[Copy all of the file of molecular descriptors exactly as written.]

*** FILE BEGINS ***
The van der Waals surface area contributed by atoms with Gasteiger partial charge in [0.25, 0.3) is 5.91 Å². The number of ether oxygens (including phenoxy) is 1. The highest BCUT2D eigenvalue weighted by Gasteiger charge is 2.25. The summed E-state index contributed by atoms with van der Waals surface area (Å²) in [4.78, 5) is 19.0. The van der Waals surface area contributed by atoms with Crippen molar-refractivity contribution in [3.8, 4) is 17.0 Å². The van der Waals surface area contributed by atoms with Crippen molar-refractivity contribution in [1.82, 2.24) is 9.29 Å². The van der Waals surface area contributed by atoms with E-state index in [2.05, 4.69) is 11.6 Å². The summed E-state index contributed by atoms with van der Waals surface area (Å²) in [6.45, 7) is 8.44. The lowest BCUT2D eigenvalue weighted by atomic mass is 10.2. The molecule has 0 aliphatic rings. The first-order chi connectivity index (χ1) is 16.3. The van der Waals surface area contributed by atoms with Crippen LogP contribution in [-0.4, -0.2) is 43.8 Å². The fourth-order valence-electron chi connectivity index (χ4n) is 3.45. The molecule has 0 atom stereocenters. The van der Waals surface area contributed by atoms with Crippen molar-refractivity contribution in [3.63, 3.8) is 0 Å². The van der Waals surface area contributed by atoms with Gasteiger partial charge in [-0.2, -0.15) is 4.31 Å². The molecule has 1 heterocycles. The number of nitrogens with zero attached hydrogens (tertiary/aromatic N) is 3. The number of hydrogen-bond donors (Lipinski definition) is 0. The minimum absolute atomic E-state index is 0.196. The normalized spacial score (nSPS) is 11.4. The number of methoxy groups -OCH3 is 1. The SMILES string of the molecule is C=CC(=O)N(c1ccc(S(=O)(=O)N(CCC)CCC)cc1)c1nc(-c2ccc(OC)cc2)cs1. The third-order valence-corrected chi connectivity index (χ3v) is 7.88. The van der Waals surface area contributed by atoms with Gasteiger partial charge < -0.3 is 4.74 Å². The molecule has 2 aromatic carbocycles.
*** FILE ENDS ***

The van der Waals surface area contributed by atoms with Gasteiger partial charge in [0.25, 0.3) is 5.91 Å². The number of ether oxygens (including phenoxy) is 1. The highest BCUT2D eigenvalue weighted by Gasteiger charge is 2.25. The summed E-state index contributed by atoms with van der Waals surface area (Å²) in [4.78, 5) is 19.0. The van der Waals surface area contributed by atoms with Crippen molar-refractivity contribution in [3.8, 4) is 17.0 Å². The van der Waals surface area contributed by atoms with Crippen molar-refractivity contribution in [1.82, 2.24) is 9.29 Å². The van der Waals surface area contributed by atoms with E-state index in [2.05, 4.69) is 11.6 Å². The summed E-state index contributed by atoms with van der Waals surface area (Å²) in [6.45, 7) is 8.44. The lowest BCUT2D eigenvalue weighted by atomic mass is 10.2. The molecule has 0 aliphatic rings. The first-order chi connectivity index (χ1) is 16.3. The van der Waals surface area contributed by atoms with Crippen LogP contribution in [-0.4, -0.2) is 43.8 Å². The fourth-order valence-electron chi connectivity index (χ4n) is 3.45. The molecule has 0 atom stereocenters. The van der Waals surface area contributed by atoms with Crippen molar-refractivity contribution in [3.63, 3.8) is 0 Å². The van der Waals surface area contributed by atoms with Gasteiger partial charge in [-0.2, -0.15) is 4.31 Å². The molecule has 1 heterocycles. The number of nitrogens with zero attached hydrogens (tertiary/aromatic N) is 3. The number of hydrogen-bond donors (Lipinski definition) is 0. The minimum absolute atomic E-state index is 0.196. The normalized spacial score (nSPS) is 11.4. The number of methoxy groups -OCH3 is 1. The SMILES string of the molecule is C=CC(=O)N(c1ccc(S(=O)(=O)N(CCC)CCC)cc1)c1nc(-c2ccc(OC)cc2)cs1. The third-order valence-corrected chi connectivity index (χ3v) is 7.88. The van der Waals surface area contributed by atoms with Gasteiger partial charge < -0.3 is 4.74 Å². The molecule has 2 aromatic carbocycles.